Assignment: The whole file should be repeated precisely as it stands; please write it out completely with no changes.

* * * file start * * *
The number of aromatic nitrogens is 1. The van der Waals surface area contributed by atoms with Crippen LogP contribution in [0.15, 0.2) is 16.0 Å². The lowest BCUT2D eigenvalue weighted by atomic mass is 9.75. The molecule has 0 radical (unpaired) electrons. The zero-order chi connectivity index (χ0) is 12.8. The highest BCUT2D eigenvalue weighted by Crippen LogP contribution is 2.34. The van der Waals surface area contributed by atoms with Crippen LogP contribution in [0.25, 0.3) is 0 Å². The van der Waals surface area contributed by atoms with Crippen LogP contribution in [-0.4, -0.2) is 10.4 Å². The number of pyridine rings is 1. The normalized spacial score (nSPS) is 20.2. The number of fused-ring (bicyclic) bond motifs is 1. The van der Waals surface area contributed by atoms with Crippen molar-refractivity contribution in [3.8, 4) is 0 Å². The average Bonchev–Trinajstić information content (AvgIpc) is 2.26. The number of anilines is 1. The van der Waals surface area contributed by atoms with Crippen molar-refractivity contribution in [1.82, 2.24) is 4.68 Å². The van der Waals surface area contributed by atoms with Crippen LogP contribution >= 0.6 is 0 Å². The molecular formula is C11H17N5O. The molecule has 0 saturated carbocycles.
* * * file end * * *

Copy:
The number of aromatic nitrogens is 1. The van der Waals surface area contributed by atoms with Crippen LogP contribution in [0.15, 0.2) is 16.0 Å². The lowest BCUT2D eigenvalue weighted by atomic mass is 9.75. The molecule has 0 radical (unpaired) electrons. The zero-order chi connectivity index (χ0) is 12.8. The highest BCUT2D eigenvalue weighted by Crippen LogP contribution is 2.34. The van der Waals surface area contributed by atoms with Crippen LogP contribution in [0.25, 0.3) is 0 Å². The van der Waals surface area contributed by atoms with Crippen LogP contribution in [-0.4, -0.2) is 10.4 Å². The number of pyridine rings is 1. The normalized spacial score (nSPS) is 20.2. The number of fused-ring (bicyclic) bond motifs is 1. The van der Waals surface area contributed by atoms with Crippen molar-refractivity contribution in [3.8, 4) is 0 Å². The average Bonchev–Trinajstić information content (AvgIpc) is 2.26. The number of anilines is 1. The van der Waals surface area contributed by atoms with Crippen molar-refractivity contribution in [1.82, 2.24) is 4.68 Å². The van der Waals surface area contributed by atoms with Crippen LogP contribution >= 0.6 is 0 Å². The molecular formula is C11H17N5O. The molecule has 0 saturated carbocycles.